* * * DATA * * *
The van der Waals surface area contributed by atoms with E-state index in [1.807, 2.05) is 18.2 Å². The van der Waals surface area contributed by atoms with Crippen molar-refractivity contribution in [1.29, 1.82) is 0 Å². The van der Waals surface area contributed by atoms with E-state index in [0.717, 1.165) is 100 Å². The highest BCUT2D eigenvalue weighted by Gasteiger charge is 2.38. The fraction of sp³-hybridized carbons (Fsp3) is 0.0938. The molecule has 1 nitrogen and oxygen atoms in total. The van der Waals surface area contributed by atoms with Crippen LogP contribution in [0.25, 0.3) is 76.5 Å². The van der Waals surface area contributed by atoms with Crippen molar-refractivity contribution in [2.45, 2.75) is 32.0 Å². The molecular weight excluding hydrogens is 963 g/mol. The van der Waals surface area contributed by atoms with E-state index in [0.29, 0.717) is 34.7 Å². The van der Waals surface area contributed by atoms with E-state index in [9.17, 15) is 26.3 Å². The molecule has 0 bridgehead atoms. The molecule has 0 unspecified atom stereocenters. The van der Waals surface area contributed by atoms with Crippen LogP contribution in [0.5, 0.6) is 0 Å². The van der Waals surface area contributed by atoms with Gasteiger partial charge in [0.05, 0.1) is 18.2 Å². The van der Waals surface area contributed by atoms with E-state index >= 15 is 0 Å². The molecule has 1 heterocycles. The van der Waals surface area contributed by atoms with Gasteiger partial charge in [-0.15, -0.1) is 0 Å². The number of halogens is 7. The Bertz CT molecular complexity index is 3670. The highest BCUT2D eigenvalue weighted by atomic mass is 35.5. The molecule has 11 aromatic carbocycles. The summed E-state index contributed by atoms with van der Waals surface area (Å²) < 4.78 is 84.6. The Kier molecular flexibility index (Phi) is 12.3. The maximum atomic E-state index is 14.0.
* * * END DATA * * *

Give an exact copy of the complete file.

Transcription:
The van der Waals surface area contributed by atoms with E-state index in [1.807, 2.05) is 18.2 Å². The van der Waals surface area contributed by atoms with Crippen molar-refractivity contribution in [1.29, 1.82) is 0 Å². The van der Waals surface area contributed by atoms with E-state index in [0.717, 1.165) is 100 Å². The highest BCUT2D eigenvalue weighted by Gasteiger charge is 2.38. The fraction of sp³-hybridized carbons (Fsp3) is 0.0938. The molecule has 1 nitrogen and oxygen atoms in total. The van der Waals surface area contributed by atoms with Crippen LogP contribution in [0.25, 0.3) is 76.5 Å². The van der Waals surface area contributed by atoms with Crippen molar-refractivity contribution in [2.45, 2.75) is 32.0 Å². The molecular weight excluding hydrogens is 963 g/mol. The van der Waals surface area contributed by atoms with E-state index in [0.29, 0.717) is 34.7 Å². The van der Waals surface area contributed by atoms with E-state index in [9.17, 15) is 26.3 Å². The molecule has 0 bridgehead atoms. The molecule has 0 unspecified atom stereocenters. The van der Waals surface area contributed by atoms with Crippen LogP contribution in [0.5, 0.6) is 0 Å². The van der Waals surface area contributed by atoms with Gasteiger partial charge in [0.05, 0.1) is 18.2 Å². The van der Waals surface area contributed by atoms with E-state index >= 15 is 0 Å². The molecule has 1 heterocycles. The van der Waals surface area contributed by atoms with Gasteiger partial charge in [-0.15, -0.1) is 0 Å². The number of halogens is 7. The Bertz CT molecular complexity index is 3670. The highest BCUT2D eigenvalue weighted by atomic mass is 35.5. The molecule has 11 aromatic carbocycles. The summed E-state index contributed by atoms with van der Waals surface area (Å²) < 4.78 is 84.6. The Kier molecular flexibility index (Phi) is 12.3. The maximum atomic E-state index is 14.0.